Traditionally, jewelry in India was made with silk and cotton threads that were hand-knotted with beads and precious gems in intricate patterns. This craft is known as "charakam", and the word "charak" refers to the spindle that is used to wind the thread in the hand-knotting process. Artisans from Uttar Pradesh in Northern India are well known for their skills in making hand knotted jewelry.
The art of charakam involves the hand-knotting of silk and cotton yarn with metal beads, wooden beads, hand blown glass beads, and semi precious stones. It takes ten minutes to make two meters of thread into a tight dense knot. A variety of knots are used in this art form: a plain round knot and the "pipri" knot. The first is crafted with a spindle or "charak". The second is more time consuming and is more like weaving. In the "pipri" knotting method, up to 60 strings are divided into 6 sections that are woven together into a tight braid. One inch of braiding can take up to 45 minutes to complete.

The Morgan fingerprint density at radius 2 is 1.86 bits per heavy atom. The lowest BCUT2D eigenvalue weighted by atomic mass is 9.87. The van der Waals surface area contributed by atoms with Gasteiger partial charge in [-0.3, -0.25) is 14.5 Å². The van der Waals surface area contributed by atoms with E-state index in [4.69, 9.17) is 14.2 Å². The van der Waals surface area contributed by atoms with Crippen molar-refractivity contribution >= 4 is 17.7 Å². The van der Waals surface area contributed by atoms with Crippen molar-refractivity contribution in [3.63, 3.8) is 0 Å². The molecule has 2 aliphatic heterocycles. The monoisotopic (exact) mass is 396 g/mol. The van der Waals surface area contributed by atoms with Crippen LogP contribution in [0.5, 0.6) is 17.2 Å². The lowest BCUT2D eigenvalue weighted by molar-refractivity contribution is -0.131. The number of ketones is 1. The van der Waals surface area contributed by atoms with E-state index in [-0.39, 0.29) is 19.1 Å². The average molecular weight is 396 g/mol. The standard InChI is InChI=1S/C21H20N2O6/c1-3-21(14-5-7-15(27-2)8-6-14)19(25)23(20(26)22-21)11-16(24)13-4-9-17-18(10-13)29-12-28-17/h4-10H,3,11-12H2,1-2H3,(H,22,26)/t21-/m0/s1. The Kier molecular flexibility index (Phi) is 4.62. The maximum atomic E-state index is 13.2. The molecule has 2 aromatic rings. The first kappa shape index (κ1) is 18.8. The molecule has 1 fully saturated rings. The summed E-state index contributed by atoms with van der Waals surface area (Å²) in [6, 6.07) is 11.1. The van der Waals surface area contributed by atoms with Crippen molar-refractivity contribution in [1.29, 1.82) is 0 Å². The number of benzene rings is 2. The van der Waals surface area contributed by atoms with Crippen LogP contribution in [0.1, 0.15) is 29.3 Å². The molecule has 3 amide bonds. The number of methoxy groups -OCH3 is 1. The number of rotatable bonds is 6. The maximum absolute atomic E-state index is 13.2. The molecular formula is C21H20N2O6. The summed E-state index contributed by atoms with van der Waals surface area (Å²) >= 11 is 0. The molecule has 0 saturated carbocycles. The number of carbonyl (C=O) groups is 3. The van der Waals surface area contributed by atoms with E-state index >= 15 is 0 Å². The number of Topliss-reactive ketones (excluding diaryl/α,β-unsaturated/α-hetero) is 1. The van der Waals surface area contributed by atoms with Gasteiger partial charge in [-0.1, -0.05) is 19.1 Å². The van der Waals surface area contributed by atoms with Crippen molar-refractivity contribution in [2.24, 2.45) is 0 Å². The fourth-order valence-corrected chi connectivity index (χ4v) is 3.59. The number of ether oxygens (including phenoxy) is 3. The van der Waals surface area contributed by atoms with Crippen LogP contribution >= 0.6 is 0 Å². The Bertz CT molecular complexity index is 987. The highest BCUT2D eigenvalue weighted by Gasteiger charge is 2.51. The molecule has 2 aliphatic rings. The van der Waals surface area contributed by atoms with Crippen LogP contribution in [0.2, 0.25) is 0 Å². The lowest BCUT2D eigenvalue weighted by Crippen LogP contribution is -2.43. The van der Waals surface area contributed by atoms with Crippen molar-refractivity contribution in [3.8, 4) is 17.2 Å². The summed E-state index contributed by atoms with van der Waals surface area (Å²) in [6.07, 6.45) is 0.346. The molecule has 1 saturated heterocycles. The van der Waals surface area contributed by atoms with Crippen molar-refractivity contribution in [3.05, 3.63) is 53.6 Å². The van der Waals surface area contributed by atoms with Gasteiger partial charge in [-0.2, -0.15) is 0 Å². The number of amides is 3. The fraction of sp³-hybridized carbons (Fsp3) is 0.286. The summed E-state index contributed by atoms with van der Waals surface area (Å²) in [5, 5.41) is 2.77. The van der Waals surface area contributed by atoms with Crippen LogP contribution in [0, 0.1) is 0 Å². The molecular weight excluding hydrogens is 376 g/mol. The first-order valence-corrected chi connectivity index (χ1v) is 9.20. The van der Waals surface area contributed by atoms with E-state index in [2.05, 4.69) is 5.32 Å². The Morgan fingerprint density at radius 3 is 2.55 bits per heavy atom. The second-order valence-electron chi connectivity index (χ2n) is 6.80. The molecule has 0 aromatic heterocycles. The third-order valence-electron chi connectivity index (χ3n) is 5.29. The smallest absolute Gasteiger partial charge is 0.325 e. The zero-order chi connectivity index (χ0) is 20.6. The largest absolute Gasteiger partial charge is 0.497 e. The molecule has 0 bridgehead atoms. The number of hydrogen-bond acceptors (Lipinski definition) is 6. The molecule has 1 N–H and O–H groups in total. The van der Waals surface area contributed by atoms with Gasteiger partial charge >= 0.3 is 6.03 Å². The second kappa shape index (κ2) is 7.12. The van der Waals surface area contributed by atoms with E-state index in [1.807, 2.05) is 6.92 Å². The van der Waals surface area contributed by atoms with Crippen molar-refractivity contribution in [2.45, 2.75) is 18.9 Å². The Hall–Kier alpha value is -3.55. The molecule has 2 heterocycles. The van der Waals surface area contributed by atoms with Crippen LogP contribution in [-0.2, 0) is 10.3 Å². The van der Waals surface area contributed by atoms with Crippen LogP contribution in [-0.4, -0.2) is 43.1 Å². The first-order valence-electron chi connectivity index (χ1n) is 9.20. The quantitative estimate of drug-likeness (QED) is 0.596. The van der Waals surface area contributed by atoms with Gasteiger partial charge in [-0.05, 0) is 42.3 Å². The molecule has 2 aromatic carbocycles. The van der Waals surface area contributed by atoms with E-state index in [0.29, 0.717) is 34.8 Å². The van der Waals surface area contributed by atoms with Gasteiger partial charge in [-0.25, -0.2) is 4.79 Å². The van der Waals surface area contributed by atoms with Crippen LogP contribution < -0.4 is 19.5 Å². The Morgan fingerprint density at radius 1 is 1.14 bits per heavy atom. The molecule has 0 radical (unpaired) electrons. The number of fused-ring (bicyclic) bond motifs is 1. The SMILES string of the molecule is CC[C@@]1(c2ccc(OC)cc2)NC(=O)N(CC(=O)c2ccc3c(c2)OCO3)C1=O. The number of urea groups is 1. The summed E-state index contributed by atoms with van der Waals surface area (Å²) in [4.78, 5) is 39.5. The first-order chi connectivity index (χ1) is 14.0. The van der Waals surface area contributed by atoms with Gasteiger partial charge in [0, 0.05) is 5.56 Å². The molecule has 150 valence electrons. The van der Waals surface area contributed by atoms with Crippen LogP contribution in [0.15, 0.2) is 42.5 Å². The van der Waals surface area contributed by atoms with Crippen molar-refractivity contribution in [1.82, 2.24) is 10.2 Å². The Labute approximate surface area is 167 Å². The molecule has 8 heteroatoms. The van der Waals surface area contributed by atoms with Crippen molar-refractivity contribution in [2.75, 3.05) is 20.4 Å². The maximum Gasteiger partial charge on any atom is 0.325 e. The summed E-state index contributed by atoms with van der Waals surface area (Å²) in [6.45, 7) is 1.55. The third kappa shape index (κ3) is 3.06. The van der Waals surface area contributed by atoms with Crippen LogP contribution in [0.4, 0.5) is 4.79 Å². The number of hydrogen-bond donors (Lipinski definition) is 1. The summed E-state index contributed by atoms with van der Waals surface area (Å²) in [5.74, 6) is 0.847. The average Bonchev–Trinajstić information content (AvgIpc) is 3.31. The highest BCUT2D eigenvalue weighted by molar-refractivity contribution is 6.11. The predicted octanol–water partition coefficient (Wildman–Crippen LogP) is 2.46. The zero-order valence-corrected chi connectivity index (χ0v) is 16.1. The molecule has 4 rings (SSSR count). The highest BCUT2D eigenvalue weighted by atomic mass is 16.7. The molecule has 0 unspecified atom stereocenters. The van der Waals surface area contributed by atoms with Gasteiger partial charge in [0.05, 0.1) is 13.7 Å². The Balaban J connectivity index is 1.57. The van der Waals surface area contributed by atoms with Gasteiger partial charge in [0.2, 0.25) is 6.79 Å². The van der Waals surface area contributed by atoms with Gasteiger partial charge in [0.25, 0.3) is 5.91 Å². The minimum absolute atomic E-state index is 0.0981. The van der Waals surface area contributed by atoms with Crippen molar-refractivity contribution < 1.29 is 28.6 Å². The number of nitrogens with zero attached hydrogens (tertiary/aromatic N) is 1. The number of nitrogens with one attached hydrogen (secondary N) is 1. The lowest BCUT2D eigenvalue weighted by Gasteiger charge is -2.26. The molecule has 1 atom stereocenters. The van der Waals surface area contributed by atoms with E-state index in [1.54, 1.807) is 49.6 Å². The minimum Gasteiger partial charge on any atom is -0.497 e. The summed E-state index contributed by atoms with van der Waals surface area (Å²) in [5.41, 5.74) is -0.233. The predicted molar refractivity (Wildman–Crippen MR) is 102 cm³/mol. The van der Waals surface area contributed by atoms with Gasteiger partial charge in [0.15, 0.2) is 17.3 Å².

Hand-knotted jewelry is designed so that each piece can be adjusted to fit most sizes by sliding a bead along the cord. In this way, the traditional Indian jewelry was passed down each generation and these heirloom pieces could be adjusted to fit each woman accordingly.
Handmade in India